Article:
Shifting Trends: Claire Foy in First Man

MINOR SPOILERS

First Man (2018) is not a movie overly preoccupied with fashion, And why would it be? The focus of the story is astronaut Neil Armstrong (Ryan Gosling) and his journey to become the first person to ever walk on the surface of the moon. Armstrong wears a lot of button down shirts, short sleeve checks, neutral slacks, the odd dark single breasted suit for formal occasions – largely dour attire for a dour man. He also wears a space suit, several of them. However, outside of Emilio Pucci’s involvement in designing the logo for the Apollo 15 flight in 1971, fashion rarely intersects with the requirements of surviving in space. First Man costume designer Mary Zophres ensures Armstrong feels of his time for the film’s 1961 – 1969 setting, but it is difficult to not be more drawn toward the clothing worn by his wife Janet (Claire Foy). Not that she is sartorially distracting in any way, rather that it is just fascinating to trace her gentle costume evolution through the timeline. The changing fashions of a busy era.

The film opens in 1961, but don’t expect mini-skirts and kid leather boots. As Janie Bryant’s meticulous costuming for television series Mad Men (2007 – 2015) demonstrated, fashion does not change on the decade, it changes through the decade. Janet’s clothes are a key signifier for this point. The very first dress we see Janet wearing is in ’61 and it’s an A-line. Heavy on fifties details with attention drawn to a slightly raised waistline. To take this dress, this scene, in isolation, we could easily be forgiven for thinking it is set earlier than 1961, late 1950s perhaps. Yet in context, and for the character, it is correct costuming. Janet is in touch with the era, though seemingly not that fashion forward. It does not appear to be one of her priorities in life. Plus the early sixties were all about the UK – ‘Swinging London’. Paris dresses and their knockoffs in North American department stores were sidelined in favour of quick, easy, cheaply made, run-to-catch-a-cab fast fashion. Which is exactly what Janet’s subsequent outfits in First Man represent.

Claire Foy as Janet Armstrong in First Man. Costume design by Mary Zophres. Janet’s clothes subtly evolve with the film’s timeline, from omnipresent shift dresses to eventually a dagger collar shirt.

From 1962 onward, Janet wears a succession of shift dresses; lightweight, rear button fastening, with floral prints and always sleeveless (they look to be genuine vintage costumes). This is initially a little jolting after the waist focused A-line dress; these tiny, flimsy frocks that, it must be said, do look very comfortable for the stifling Houston climate. Janet’s shifts vary in hem length throughout the decade, not merely becoming shorter and shorter year after year, because that is not how sixties dress fashion worked, but intermittently higher and lower above her knees. By 1970, hemlines came tumbling down again. There is only so short you can go after all. Fashion is a constant cycle of trend, extremity of said trend and then reset. Janet’s style does not alter much. She tends to favour pencil skirts and a smart sleeveless top for moments in the public eye. In 1968 she does venture into the realm of denim jeans, briefly seen as she comforts Ed White’s recently widowed wife. Her final two ensembles are a blue untucked dagger collar shirt and a white dagger collar shirt tucked into a fiery red pencil skirt. Janet has quietly walked us through this decade of change and now the shocking seventies are whispering in her ear.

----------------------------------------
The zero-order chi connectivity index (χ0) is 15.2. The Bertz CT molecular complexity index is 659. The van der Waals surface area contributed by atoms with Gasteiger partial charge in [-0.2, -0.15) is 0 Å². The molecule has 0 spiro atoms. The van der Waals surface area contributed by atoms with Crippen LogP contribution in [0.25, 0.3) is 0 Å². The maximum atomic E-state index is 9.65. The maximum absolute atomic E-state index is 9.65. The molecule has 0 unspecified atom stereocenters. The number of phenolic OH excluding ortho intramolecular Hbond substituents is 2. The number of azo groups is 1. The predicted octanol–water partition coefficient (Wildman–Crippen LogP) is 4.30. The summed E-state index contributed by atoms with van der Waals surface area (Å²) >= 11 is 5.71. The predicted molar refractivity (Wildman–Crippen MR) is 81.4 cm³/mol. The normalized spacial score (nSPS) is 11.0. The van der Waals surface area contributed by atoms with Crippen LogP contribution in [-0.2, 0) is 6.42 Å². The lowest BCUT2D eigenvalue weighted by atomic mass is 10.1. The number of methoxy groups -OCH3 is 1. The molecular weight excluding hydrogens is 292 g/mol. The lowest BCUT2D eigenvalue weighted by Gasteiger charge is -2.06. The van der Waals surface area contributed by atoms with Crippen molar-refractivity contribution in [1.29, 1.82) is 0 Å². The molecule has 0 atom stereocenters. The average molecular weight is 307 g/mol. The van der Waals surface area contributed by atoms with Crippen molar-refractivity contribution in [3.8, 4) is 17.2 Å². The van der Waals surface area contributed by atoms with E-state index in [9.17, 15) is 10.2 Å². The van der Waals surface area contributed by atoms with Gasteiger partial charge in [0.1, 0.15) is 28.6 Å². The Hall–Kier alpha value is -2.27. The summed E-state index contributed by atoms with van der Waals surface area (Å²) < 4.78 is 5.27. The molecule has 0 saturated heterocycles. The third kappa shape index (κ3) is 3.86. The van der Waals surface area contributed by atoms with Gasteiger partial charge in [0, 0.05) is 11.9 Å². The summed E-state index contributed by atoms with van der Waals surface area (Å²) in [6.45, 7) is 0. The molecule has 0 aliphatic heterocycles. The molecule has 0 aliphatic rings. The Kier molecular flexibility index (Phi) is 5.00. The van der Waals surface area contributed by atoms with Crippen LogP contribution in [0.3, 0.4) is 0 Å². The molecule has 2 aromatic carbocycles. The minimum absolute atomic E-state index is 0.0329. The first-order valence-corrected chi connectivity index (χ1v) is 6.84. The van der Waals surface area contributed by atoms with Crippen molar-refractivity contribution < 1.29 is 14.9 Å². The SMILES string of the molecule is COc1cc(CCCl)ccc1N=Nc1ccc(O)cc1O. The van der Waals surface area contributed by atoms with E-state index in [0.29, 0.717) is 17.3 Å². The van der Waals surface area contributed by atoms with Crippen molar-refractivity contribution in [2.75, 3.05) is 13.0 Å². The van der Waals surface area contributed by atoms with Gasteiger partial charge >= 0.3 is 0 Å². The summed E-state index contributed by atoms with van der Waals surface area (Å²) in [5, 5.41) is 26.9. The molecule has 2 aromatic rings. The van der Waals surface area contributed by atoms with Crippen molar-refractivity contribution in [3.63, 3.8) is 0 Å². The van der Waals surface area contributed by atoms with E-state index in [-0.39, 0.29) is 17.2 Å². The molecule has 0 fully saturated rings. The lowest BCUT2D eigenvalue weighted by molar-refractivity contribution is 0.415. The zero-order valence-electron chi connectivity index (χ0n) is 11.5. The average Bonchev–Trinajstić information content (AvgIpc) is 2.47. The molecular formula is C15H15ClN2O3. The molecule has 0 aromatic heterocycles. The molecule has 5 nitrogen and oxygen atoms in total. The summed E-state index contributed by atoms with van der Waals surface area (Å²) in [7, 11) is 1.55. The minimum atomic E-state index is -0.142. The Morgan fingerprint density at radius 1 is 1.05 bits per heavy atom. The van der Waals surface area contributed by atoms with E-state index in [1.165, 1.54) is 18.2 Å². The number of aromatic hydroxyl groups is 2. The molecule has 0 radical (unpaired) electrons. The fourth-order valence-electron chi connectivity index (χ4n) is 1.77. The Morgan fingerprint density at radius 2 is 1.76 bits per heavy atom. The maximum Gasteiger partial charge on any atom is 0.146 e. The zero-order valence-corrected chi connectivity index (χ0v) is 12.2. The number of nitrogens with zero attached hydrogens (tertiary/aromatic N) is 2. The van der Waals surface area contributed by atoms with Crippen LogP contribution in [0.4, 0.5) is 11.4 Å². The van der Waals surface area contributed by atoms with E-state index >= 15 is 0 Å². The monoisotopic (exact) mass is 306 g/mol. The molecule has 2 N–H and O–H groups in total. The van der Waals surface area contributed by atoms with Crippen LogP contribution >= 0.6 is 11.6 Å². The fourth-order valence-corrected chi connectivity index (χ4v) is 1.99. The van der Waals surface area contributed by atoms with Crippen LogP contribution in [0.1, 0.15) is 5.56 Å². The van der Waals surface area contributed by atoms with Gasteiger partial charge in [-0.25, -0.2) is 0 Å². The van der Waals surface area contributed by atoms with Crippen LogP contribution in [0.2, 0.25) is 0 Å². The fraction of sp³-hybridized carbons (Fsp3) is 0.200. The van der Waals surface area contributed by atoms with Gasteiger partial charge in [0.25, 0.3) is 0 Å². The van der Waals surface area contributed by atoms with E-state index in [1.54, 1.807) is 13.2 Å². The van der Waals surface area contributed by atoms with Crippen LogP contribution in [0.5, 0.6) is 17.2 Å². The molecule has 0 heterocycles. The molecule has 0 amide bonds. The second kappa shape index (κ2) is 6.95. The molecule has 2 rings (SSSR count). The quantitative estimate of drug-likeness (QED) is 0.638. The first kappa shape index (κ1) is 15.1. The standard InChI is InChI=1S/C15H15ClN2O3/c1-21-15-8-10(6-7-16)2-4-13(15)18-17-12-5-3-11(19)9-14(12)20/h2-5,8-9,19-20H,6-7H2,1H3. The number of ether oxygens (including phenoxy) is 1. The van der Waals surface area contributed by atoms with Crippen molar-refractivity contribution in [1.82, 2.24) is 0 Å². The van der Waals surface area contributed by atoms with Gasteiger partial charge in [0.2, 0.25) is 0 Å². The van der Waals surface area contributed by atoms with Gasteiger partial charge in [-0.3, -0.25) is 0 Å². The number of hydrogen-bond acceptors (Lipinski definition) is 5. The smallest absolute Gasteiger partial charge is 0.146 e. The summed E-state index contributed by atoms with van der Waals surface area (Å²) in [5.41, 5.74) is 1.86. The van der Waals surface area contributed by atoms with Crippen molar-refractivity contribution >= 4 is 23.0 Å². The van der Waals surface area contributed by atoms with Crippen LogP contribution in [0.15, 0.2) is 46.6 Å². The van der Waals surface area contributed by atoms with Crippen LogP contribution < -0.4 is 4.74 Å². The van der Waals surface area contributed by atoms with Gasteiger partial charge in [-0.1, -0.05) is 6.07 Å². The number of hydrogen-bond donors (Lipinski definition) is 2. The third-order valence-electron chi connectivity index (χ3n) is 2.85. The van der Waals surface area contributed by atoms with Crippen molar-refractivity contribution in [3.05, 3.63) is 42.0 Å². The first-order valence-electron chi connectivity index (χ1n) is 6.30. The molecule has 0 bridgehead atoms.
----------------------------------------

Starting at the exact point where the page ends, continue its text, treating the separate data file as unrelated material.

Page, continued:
Nearly all of Janet’s shift dresses are without sleeves, reinforcing her character’s vigor. Attention is frequently drawn to her strong arms as a reflection of her tenacious personality.

As viewers we are, deliberately it would appear, shown a lot of the buttons on Janet’s clothing. Several occasions they can be viewed with fabric hook clasps fastened to the rear of her neckline. Buttons signify a largely accepted symbolism in film and television as a sign of repression. This is particularly apparent in period dramas set in Regency, Victorian and Edwardian eras when sexual freedom was literally kept buttoned and under wraps (which is why folds of skirts have a similar interpretation). It is not even implied that Janet is repressed, sexually or otherwise – the motif does not stack up in this instance. However she is forced to tow the company line, to keep quiet for NASA; to figuratively ‘button it’ when she wants to speak out. A near ubiquitous lack of sleeves break her free; her strong bare arms personify a physically and mentally powerful woman. Not entirely in control of her life, not really, but aware of her world and able to navigate it with fortitude and dignity.

Again, First Man is in no way a fashion film. Honestly it is far more worthwhile as a study of space suits. Yet sometimes the most enlightening movies clothing wise, especially period, are those in which costumes are not prioritised but simply ‘there’. Watch First Man for meticulous insight into the space race, but keep a corner eye on those changing shift dresses that will surely make you pray for an unseasonal heatwave.

First Man is currently on general release. Screencaps taken from the international trailer.

© 2018, Lord Christopher Laverty.